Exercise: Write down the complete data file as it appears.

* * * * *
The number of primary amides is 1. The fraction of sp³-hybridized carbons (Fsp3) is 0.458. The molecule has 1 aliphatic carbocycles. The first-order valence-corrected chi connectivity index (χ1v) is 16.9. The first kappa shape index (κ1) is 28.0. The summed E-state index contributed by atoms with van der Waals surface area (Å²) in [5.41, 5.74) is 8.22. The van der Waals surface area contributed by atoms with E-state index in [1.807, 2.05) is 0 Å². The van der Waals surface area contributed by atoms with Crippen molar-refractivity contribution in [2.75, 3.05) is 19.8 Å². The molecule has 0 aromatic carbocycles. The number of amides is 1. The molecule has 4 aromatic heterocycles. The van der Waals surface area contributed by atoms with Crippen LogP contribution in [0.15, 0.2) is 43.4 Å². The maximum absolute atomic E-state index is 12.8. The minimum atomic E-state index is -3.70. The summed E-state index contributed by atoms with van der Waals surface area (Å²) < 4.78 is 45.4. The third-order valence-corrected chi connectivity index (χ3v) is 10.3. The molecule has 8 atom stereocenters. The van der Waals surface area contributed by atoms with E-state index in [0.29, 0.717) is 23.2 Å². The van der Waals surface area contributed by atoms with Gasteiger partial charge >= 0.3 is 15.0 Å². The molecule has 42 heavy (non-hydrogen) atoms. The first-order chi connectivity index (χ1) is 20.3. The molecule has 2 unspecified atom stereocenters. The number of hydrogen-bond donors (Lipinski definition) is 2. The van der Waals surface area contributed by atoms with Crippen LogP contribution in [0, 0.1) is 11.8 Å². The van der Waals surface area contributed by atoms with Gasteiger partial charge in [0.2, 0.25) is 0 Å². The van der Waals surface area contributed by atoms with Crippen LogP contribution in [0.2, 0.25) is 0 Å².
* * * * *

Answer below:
The number of primary amides is 1. The fraction of sp³-hybridized carbons (Fsp3) is 0.458. The molecule has 1 aliphatic carbocycles. The first-order valence-corrected chi connectivity index (χ1v) is 16.9. The first kappa shape index (κ1) is 28.0. The summed E-state index contributed by atoms with van der Waals surface area (Å²) in [5.41, 5.74) is 8.22. The van der Waals surface area contributed by atoms with E-state index in [1.807, 2.05) is 0 Å². The van der Waals surface area contributed by atoms with Crippen molar-refractivity contribution in [2.75, 3.05) is 19.8 Å². The molecule has 0 aromatic carbocycles. The number of amides is 1. The molecule has 4 aromatic heterocycles. The van der Waals surface area contributed by atoms with Crippen LogP contribution in [0.15, 0.2) is 43.4 Å². The maximum absolute atomic E-state index is 12.8. The minimum atomic E-state index is -3.70. The summed E-state index contributed by atoms with van der Waals surface area (Å²) < 4.78 is 45.4. The third-order valence-corrected chi connectivity index (χ3v) is 10.3. The molecule has 8 atom stereocenters. The van der Waals surface area contributed by atoms with E-state index in [0.29, 0.717) is 23.2 Å². The van der Waals surface area contributed by atoms with Gasteiger partial charge >= 0.3 is 15.0 Å². The molecule has 42 heavy (non-hydrogen) atoms. The first-order chi connectivity index (χ1) is 20.3. The molecule has 2 unspecified atom stereocenters. The number of hydrogen-bond donors (Lipinski definition) is 2. The van der Waals surface area contributed by atoms with Crippen LogP contribution in [0, 0.1) is 11.8 Å². The van der Waals surface area contributed by atoms with Gasteiger partial charge in [0.2, 0.25) is 0 Å². The van der Waals surface area contributed by atoms with Crippen LogP contribution in [0.2, 0.25) is 0 Å².